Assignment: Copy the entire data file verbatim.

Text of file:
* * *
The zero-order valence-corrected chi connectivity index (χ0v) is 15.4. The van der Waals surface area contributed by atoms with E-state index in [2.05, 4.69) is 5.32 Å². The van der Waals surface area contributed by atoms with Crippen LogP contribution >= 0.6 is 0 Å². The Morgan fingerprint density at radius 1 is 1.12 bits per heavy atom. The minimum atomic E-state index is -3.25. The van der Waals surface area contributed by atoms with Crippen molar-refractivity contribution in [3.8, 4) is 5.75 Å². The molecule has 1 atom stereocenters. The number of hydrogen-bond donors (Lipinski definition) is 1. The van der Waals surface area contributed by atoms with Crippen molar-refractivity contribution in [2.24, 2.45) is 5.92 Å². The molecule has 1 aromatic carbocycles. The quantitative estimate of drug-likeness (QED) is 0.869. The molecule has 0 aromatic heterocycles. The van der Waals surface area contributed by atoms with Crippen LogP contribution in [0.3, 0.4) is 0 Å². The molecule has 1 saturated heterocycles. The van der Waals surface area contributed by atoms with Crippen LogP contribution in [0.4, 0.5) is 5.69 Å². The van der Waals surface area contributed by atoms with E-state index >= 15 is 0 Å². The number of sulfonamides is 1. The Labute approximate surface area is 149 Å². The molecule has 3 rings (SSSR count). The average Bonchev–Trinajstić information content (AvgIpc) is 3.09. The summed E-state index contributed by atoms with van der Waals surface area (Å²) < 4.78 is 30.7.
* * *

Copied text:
The zero-order valence-corrected chi connectivity index (χ0v) is 15.4. The van der Waals surface area contributed by atoms with E-state index in [2.05, 4.69) is 5.32 Å². The van der Waals surface area contributed by atoms with Crippen LogP contribution >= 0.6 is 0 Å². The Morgan fingerprint density at radius 1 is 1.12 bits per heavy atom. The minimum atomic E-state index is -3.25. The van der Waals surface area contributed by atoms with Crippen molar-refractivity contribution in [3.8, 4) is 5.75 Å². The molecule has 1 atom stereocenters. The number of hydrogen-bond donors (Lipinski definition) is 1. The van der Waals surface area contributed by atoms with Crippen molar-refractivity contribution in [2.24, 2.45) is 5.92 Å². The molecule has 1 aromatic carbocycles. The quantitative estimate of drug-likeness (QED) is 0.869. The molecule has 0 aromatic heterocycles. The van der Waals surface area contributed by atoms with Crippen LogP contribution in [0.3, 0.4) is 0 Å². The molecule has 1 saturated heterocycles. The van der Waals surface area contributed by atoms with Crippen LogP contribution in [0.4, 0.5) is 5.69 Å². The van der Waals surface area contributed by atoms with E-state index >= 15 is 0 Å². The number of sulfonamides is 1. The Labute approximate surface area is 149 Å². The molecule has 3 rings (SSSR count). The average Bonchev–Trinajstić information content (AvgIpc) is 3.09. The summed E-state index contributed by atoms with van der Waals surface area (Å²) < 4.78 is 30.7.